Ordinary conductors of electricity become better conductors at lower temperatures. The ability of certain metals, their compounds and alloys to conduct electricity with zero resistance at very low temperatures is called superconductivity. The materials which exhibit this property are called superconductors.
The phenomenon of superconductivity was first observed by Kammerlingh Onnes in 1911. He found that mercury suddenly showed zero resistance at 4.2 K (Figure). The first theoretical explanation of superconductivity was given by Bardeen, Cooper and Schrieffer in 1957 and it is called the BCS theory.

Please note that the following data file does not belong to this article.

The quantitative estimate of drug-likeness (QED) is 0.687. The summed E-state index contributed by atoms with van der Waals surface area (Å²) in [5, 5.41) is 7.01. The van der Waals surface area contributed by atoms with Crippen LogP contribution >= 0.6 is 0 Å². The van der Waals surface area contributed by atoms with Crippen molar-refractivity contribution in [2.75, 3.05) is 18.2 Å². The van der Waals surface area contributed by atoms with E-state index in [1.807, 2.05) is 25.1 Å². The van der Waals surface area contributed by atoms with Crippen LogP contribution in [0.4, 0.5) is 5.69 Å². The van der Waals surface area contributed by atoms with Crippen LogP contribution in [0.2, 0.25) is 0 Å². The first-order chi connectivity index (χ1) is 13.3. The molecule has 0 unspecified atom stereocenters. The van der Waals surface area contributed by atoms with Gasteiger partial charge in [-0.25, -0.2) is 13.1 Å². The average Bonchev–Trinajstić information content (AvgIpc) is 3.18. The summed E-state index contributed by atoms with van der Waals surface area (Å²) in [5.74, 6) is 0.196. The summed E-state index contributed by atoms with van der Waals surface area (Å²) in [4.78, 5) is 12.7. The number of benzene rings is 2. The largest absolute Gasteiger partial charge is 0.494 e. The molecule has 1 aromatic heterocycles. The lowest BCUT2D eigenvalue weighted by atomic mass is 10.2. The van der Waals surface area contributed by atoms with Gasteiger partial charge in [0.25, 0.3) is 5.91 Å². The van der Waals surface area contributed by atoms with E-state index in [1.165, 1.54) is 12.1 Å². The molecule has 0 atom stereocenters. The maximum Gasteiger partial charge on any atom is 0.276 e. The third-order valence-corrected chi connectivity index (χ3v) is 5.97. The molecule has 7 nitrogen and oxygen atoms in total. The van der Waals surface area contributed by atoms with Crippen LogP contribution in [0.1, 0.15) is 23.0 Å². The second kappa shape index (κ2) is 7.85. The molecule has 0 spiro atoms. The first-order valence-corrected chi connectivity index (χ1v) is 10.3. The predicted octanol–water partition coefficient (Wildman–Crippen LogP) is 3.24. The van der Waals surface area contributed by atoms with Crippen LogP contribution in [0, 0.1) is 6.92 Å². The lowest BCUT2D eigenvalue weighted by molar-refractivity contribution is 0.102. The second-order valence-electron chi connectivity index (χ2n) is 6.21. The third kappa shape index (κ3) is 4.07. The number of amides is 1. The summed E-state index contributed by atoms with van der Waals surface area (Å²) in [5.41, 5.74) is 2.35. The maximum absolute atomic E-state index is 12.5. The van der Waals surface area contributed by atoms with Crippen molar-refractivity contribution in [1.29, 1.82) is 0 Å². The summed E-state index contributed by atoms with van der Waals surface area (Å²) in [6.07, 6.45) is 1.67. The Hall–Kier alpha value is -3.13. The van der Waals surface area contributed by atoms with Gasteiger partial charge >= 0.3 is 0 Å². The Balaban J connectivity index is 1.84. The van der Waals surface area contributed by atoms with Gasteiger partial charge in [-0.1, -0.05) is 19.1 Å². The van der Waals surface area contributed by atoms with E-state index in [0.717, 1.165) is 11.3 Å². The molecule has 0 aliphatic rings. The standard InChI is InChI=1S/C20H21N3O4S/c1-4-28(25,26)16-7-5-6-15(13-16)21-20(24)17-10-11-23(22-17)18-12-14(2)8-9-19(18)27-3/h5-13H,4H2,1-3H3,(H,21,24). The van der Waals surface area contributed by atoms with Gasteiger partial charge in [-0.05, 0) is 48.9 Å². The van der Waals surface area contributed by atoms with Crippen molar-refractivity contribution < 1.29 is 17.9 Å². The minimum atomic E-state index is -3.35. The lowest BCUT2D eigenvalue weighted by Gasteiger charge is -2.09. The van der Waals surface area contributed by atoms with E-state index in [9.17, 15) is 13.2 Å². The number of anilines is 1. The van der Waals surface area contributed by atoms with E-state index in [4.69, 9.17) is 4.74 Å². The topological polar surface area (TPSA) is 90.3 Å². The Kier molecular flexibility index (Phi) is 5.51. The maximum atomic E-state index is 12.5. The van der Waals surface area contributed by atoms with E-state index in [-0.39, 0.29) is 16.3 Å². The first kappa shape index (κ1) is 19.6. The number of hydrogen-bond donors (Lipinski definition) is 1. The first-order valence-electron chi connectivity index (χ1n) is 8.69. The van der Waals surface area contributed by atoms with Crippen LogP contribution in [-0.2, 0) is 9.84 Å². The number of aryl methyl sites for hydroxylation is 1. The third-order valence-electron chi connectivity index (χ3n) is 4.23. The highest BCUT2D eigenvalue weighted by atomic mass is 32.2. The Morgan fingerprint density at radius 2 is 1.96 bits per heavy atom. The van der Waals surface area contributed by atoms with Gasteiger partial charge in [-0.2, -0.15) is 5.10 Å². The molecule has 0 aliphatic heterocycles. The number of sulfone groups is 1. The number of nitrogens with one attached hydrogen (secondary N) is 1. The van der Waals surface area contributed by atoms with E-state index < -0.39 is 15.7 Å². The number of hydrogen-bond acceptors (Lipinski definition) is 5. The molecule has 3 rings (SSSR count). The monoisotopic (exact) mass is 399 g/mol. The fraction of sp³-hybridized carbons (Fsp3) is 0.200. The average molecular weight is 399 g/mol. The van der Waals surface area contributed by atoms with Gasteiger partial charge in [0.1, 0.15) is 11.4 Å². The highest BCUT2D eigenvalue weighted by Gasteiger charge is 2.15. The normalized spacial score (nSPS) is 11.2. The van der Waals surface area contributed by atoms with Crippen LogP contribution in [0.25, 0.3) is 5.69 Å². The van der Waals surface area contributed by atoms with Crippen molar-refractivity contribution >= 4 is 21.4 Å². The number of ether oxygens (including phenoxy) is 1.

Fig: Superconductivity of mercury
The temperature at which electrical resistivity of the material suddenly drops to zero and the material changes from normal conductor to a superconductor is called the transition temperature or critical temperature TC. At the transition temperature the following changes are observed :
(i) The electrical resistivity drops to zero.
(ii) The conductivity becomes infinity
(iii) The magnetic flux lines are excluded from the material.